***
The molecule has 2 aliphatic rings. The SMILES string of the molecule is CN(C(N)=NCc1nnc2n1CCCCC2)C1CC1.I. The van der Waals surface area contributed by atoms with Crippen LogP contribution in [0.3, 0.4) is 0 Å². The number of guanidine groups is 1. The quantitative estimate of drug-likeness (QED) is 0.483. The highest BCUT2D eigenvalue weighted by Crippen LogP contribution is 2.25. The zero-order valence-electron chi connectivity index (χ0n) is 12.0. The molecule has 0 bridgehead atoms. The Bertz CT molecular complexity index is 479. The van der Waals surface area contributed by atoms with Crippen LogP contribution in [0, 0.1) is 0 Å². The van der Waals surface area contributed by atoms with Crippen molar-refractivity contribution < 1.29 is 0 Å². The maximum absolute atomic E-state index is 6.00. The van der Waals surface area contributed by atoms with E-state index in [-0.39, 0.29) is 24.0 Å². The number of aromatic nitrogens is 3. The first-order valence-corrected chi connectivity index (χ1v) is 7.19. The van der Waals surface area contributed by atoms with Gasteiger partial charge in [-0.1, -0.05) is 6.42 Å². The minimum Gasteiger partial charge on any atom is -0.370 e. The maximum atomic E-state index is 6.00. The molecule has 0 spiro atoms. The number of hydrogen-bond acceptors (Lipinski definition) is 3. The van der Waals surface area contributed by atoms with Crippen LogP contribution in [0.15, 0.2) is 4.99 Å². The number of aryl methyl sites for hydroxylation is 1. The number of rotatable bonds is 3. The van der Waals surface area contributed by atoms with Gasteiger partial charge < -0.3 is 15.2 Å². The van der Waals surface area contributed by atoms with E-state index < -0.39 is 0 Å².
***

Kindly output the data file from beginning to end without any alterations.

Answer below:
The molecule has 2 aliphatic rings. The SMILES string of the molecule is CN(C(N)=NCc1nnc2n1CCCCC2)C1CC1.I. The van der Waals surface area contributed by atoms with Crippen LogP contribution in [0.3, 0.4) is 0 Å². The number of guanidine groups is 1. The quantitative estimate of drug-likeness (QED) is 0.483. The highest BCUT2D eigenvalue weighted by Crippen LogP contribution is 2.25. The zero-order valence-electron chi connectivity index (χ0n) is 12.0. The molecule has 0 bridgehead atoms. The Bertz CT molecular complexity index is 479. The van der Waals surface area contributed by atoms with Crippen LogP contribution in [0, 0.1) is 0 Å². The van der Waals surface area contributed by atoms with Crippen molar-refractivity contribution < 1.29 is 0 Å². The maximum absolute atomic E-state index is 6.00. The van der Waals surface area contributed by atoms with E-state index in [-0.39, 0.29) is 24.0 Å². The number of aromatic nitrogens is 3. The first-order valence-corrected chi connectivity index (χ1v) is 7.19. The van der Waals surface area contributed by atoms with Gasteiger partial charge in [-0.1, -0.05) is 6.42 Å². The minimum Gasteiger partial charge on any atom is -0.370 e. The maximum atomic E-state index is 6.00. The molecule has 0 spiro atoms. The number of hydrogen-bond acceptors (Lipinski definition) is 3. The van der Waals surface area contributed by atoms with Crippen LogP contribution in [0.15, 0.2) is 4.99 Å². The number of aryl methyl sites for hydroxylation is 1. The number of rotatable bonds is 3. The van der Waals surface area contributed by atoms with Gasteiger partial charge < -0.3 is 15.2 Å². The van der Waals surface area contributed by atoms with E-state index < -0.39 is 0 Å².